You know, when Davo and I used to debate more frequently, we disagreed a whole hell of a lot. But when we talked, we actually heard each other. If I would say something stupid or misinterpret what he said, sure he'd let me have it a bit, and I'd do the same back to him. But no matter what was said, our discussions were in good faith. We weren't trying to destroy the other person, only each others arguments. And where we could find common ground we would, and when there was something one of us said that the other disagreed with, we let it be known that there were some things we just weren't going to agree upon in the course of that discussion.

I'm frustrated because you aren't Davo; I'm frustrated that you aren't someone I can disagree and still remain in good faith throughout the discussion.
GT: Zyphex
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#45
01-07-2014
Default

Sadly, that last part looks to be true. I mean, you are both smart guys and I for one has learned a lot, it's been a good read for the most part. I just wish it wouldn't get so heated. You're both too frustrated ar this point.
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#46
01-07-2014
Default

Quote:
Originally Posted by PM
what you've been questioning is whether your deep-seated investments in your homeboy's economic theory are compatible with any understanding you can gain of bourdieu's notion of habitus.
For the record, I do not deny that my main interest in this thread was to show the compatibility between economic theory and habitus, just as I believed your OP was attempting to imply a conflict between habitus and economic theory. Seemed like a good debate to be had. (At one point, you implied such a discussion was your intent and exciting!)

However, I'm not questioning the compatibility at this moment as you've done nothing to show that there is any incompatibility.
GT: Zyphex
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#47
01-08-2014
Default

i'm too drunk to really respond to that thoroughly or appropriately or unheatedly at this point, but just look at how you're recontextualizing all the bits of what i've been saying thus far and more importantly leaving things out

(like e.g. you bastardized this whole post:
Quote:
Originally Posted by PM View Post
tell me what mises means by 'rational' action, again?




" Perhaps I am reading too far into this, but this seems possibly to allude to economic theory and habitus conflicting, at least in some cases. As such, my response was to say mainly that "no, they don't conflict." So I wasn't trying to "absorb" Bourdieu's theory into a Misesian framework because I like Mises and can't understand anything other than Mises; rather, I was trying to find if the truth of one theory necessarily implies the falsity of the other; whether the truth of habitus would necessarily lead to the conclusion that (Misesian) economics is wrong because it is built around the purported fact that human action is rational."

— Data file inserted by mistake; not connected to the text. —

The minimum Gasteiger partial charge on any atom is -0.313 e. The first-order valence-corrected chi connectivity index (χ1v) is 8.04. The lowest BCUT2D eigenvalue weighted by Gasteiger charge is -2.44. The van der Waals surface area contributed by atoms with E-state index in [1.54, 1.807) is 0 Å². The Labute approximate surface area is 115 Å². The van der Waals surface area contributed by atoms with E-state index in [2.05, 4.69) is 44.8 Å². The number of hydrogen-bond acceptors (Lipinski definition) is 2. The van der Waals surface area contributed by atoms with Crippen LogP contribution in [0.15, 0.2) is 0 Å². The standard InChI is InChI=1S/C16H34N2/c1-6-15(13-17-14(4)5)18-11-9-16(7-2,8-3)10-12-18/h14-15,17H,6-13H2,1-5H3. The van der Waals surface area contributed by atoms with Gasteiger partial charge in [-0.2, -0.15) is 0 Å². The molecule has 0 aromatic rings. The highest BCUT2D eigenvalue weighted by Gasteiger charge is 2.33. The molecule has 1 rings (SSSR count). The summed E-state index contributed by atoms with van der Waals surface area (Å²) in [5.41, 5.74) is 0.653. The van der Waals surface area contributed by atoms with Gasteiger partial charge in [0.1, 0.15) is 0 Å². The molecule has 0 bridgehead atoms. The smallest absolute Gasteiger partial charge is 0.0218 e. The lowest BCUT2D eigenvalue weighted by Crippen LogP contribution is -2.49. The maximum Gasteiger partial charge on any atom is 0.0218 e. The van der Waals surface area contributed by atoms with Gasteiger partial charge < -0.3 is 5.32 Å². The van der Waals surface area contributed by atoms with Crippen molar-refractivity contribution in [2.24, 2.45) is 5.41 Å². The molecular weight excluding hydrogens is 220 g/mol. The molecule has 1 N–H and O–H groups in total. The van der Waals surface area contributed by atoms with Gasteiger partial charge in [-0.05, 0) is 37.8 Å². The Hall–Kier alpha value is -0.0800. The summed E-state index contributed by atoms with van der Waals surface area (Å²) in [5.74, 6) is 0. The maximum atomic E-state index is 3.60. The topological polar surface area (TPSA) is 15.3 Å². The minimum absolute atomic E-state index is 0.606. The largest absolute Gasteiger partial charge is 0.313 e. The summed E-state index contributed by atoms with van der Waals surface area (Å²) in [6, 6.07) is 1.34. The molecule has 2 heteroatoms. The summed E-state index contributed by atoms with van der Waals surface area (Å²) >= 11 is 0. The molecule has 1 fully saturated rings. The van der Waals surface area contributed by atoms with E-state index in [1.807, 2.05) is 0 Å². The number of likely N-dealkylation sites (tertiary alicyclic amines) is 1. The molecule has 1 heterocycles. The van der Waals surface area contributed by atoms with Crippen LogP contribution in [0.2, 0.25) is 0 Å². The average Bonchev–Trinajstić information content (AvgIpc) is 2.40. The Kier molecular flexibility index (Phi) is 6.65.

but you were in fact treating the idea as a critique of mises' thought, right off the bat. (this was of course my intention).
but this only really means that you were from the very start looking to absorb the critique.


look: from where i'm sitting, what you've done is to have reschematized bourdieu's idea in mises' own language (bastardizing it-- necessarily-- from the very start) and thereby leaving me no room to even respond to your responses, since i have no mastery of mises' thought and no time to read through the pdf you left on human action to garner something like a working understanding.


i will say though that it's odd how, so far, this thread has only really consisted of your expounding some of the tenets of austrian economics and critiquing positivism, and no real discussion of the idea of habitus (or any of bourdieu's other intertwined concepts)-- but only a statement of this idea you've gathered: that humans act in predisposed ways, and that mises acknowledges this, unlike other economists. but that's a habit. that's not habitus. you've made for yourself an understanding of bourdieu's concept that rejects all of its radical consequences and kept only really the idea that humans are influenced by society and act habitually. and look back over the language you use itt: it's clear you're only even trying to think about this concept in mises' own terms.

while i appreciate your sharing with me your views and your careful responses i'm not sure we're making any progress here one way or another.

maybe this weekend i'll find the time and patience to read through your posts again and try to write out equally careful responses, but i don't now


as an aside,

no; that doesn't follow the claim that consumers are talked into buying things which they are sold in advertisements. only an economist living in a TV-less consumer society and charged with the task of legitimizing the current state of affairs through peer-reviewed scientific economical theorizing could even think this.



and i'll leave this here (i posted it earlier but must've deleted it in an edit)
http://simulacrum.cc/2012/07/21/pier...nction-part-i/
short of linking you to bourdieu's actual introduction to distinction (i can't find it freely available), this is as good an explanation of the idea as any.
by only reproducing parts of it in that post:
Quote:
but you were in fact treating the idea as a critique of mises' thought, right off the bat. (this was of course my intention).